Is Telehealth Right for Your Employees?

More employers than ever before are promoting telemedicine in their workplace healthcare plans. Should you?

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doctor using telehealth
What telehealth is, and how it works

According to the official telehealth site promoted by the United States Department of Health and Human Services, telehealth or telemedicine constitute “… the use of electronic information and telecommunication technologies to extend care when you and the doctor aren’t in the same place at the same time,” and include medical diagnostic, follow-up, prescription, urgent care, and vitals monitoring services.

In short, a phone, mobile device, or desktop computer are all people need to talk to their doctors and get medical attention that was formerly only accessible through in-person visits.

While the technology supporting remote health options has existed for several years already, it wasn’t until the 2020 global pandemic that telemedicine was pushed into the forefront of the American medical landscape thanks to the U.S. government’s regulations to combat the spread of COVID-19.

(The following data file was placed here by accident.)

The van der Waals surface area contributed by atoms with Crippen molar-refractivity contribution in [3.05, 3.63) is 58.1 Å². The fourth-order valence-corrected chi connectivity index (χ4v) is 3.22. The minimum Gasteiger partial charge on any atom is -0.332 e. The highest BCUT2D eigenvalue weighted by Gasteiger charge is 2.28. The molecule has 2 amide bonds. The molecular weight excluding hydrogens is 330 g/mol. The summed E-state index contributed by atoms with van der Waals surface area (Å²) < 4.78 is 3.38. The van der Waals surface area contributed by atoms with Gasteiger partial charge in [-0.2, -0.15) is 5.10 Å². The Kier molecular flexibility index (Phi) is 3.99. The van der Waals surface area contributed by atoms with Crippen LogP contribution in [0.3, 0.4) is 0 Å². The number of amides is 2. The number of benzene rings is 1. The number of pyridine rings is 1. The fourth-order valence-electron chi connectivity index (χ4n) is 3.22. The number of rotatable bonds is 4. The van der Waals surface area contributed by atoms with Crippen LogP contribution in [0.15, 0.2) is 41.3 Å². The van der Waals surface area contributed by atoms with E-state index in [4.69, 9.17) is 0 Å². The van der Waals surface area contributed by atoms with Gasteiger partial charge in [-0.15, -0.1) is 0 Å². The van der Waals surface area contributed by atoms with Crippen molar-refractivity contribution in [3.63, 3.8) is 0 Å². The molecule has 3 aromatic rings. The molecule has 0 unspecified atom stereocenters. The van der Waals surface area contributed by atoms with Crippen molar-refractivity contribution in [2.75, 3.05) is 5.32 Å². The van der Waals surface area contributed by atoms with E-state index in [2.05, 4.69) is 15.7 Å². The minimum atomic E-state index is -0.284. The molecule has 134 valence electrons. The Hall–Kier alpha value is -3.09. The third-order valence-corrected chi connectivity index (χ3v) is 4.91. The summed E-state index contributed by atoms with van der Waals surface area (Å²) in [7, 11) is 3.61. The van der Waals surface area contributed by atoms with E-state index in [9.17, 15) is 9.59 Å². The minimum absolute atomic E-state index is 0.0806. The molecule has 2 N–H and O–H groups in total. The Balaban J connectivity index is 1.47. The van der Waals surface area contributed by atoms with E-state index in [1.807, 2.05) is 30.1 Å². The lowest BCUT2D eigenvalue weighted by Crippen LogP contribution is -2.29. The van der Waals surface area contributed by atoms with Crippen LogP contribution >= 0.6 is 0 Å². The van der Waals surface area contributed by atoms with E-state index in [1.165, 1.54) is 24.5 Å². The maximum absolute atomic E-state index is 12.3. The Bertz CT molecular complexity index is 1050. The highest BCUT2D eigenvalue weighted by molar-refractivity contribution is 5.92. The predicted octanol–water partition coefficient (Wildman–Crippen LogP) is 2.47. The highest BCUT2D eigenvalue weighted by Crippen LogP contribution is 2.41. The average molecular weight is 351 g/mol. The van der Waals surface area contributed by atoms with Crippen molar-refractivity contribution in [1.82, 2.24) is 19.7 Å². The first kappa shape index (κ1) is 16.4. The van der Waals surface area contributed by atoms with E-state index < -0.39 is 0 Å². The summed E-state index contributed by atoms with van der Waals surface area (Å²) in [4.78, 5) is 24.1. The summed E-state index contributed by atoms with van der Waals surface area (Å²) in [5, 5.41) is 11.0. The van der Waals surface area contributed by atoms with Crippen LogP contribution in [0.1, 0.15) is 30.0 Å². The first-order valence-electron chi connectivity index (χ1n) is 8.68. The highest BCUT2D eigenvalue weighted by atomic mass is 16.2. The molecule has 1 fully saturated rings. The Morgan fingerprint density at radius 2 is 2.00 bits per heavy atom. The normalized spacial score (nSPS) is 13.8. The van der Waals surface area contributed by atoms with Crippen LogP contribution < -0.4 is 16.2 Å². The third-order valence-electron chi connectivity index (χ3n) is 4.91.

Notable examples include the new IRS’ relaxation of rules covering telemedicine consultations for COVID-19 in high-deductible plans as well as the Coronavirus Aid, Relief, and Economic Security (CARES) Act’s added diagnostic testing coverage and expanded telehealth offerings to reduce the strain on medical facilities and offer support to employers as well as their workers and families.

The growing popularity of telehealth appointments 

While many workers are still highly skeptical of the effectiveness or quality of care that can be provided through telemedicine, almost 2/3 of Americans polled in the 2020 Sykes Telehealth Survey say that the pandemic alone has been a critical factor in their willingness to try telemedicine in the near future.

Almost 2/3 of Americans polled in the 2020 Sykes Telehealth Survey say that the pandemic alone has been a critical factor in their willingness to try telemedicine in the near future.